Kenyan renters lack privacy – report
By Francis Ayieko | March 19th 2015
NAIROBI: Kenyan renters are living in crowded houses, forcing them to lose their privacy.
According to the Kenya National Housing Survey 2012/2013 released on Monday by the Ministry of Lands, Housing and Urban Development, crowding has been caused by inadequate living space, which is often measured by persons per habitable room in a dwelling unit.
The report indicates that the average floor area per person is higher for owner occupier households compared to renting households.
It notes that the average floor area per person for urban owner occupier households is 10.7 square metres compared to seven square metres for urban renting households.
Crowding, according to the report, goes against the UN-Habitat Agenda’s definition of adequate housing, which goes beyond just having a roof over one’s head, to encompass adequate privacy and space among other things.
The UN-Habitat considers a house to have sufficient living area for household members if three or less people share the same room.
In relation to World Health Organisation (WHO) standards and guidelines, owner occupier households have adequate space while renting households generally lack adequate living space. The survey found that owner occupier households have a comparatively lower number of persons per room (1.6) compared to renting households, which stood at 2.0.
A total of 9,180,716 households – 5,491,367 rural households and 3,689,349 urban households – nationwide were covered.
Out of the 9,180,716 households estimated from the survey, 59.8 per cent were in rural areas while 40.2 per cent are in urban areas.
The proportion of owner occupier households who reside in rural areas is high at 81.5 per cent compared to 18.5 per cent for those in urban areas. On the contrary, 79.2 per cent of renting households reside in urban areas while 20.8 per cent reside in rural areas.
According to the report, about 5.9 million Kenyans surveyed are homeowners. Out of this, about 4.8 million are rural-based, whereas 1.09 million are urban dwellers.
The total number of renters among the population surveyed was 3,279,997. Out of this, 2,599,161 were based in urban centres while the remaining 680,836 were in rural Kenya.
“In principle, renting is mainly associated with households living in the urban areas, whereas owner occupier households are largely a rural phenomenon,” says the report released in Nairobi by Lands, Housing and Urban Development Cabinet Secretary Charity Ngilu. The study shows that nationally, the average household has 4.2 members.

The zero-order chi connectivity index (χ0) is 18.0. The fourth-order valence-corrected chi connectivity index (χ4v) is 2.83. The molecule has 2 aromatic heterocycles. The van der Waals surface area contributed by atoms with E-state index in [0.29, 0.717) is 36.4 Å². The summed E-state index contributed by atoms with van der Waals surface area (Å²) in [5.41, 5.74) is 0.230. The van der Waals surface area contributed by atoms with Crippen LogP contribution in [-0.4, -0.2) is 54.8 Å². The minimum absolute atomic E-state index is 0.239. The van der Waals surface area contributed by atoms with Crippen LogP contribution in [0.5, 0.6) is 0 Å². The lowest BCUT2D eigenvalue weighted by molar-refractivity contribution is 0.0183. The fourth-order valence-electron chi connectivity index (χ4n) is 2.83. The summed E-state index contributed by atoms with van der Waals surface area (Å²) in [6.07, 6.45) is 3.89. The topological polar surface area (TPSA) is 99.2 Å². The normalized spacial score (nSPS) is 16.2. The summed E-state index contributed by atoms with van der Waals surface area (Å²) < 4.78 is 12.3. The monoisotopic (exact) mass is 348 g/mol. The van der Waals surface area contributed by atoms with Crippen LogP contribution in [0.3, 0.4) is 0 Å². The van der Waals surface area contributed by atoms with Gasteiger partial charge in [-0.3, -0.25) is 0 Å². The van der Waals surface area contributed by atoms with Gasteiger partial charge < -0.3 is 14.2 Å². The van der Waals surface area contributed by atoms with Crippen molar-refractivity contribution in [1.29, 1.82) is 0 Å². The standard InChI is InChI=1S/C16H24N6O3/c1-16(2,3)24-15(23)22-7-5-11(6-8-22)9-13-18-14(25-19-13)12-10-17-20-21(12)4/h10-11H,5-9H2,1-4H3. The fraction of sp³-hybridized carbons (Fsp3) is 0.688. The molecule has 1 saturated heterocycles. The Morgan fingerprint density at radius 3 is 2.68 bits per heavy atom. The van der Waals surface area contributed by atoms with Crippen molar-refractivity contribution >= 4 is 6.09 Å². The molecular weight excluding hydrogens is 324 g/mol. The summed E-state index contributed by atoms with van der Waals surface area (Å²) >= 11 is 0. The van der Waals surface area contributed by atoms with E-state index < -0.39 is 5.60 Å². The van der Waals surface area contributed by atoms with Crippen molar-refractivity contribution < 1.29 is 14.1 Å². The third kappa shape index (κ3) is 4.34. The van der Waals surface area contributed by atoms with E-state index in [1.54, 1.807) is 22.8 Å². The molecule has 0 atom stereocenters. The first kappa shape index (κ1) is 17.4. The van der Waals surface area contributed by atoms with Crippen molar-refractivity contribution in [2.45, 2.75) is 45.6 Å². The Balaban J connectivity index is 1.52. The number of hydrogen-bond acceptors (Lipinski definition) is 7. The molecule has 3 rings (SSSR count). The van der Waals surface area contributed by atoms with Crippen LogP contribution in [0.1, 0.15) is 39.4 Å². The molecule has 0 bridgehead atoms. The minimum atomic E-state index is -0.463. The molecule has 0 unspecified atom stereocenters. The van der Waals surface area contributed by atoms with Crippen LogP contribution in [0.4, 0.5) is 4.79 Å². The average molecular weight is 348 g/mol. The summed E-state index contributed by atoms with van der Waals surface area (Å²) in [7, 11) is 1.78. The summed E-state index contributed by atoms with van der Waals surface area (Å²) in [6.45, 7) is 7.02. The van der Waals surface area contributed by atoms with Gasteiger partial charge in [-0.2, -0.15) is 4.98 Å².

The average household sizes for rural and urban households were 4.6 and 3.4, respectively.
It further said that renting households have smaller household sizes compared to owner occupier households.
“Nonetheless, there was no difference in household size between urban and rural household renters,” it said.
Bomet, West Pokot and Trans Nzoia counties recorded high average household sizes of 5.7, 5.6 and 5.3 members, respectively while Kirinyaga, Kiambu, Nyeri and Nairobi recorded low sizes of 3.1, 3.2, 3.2 and 3.3 members, respectively.
DEPRIVED OF PRIVACY
It added that considering the type of household member composition, it is important to note that if certain types of households are accommodated in a single room, they tend to be more deprived of living space.
For instance, it said, a couple living with children and other relatives is more deprived of space and privacy if living in a single room compared to a non-couple household composed of non-relatives.
“Based on the above rationale, the results of the survey reveal that there are more households that are deprived of living space in urban areas compared to the rural areas,” it said. The results showed that over 40 per cent of households nationally comprised couples living with their children.
Most of the other types of households range between six per cent and 12 per cent.
The type of household that registered the lowest percentage (below one per cent) both in rural and urban areas are the couples without children.
The proportion of single-person households and single parents living with children are highest in urban areas at 19.3 per cent and 8.5 per cent, respectively.
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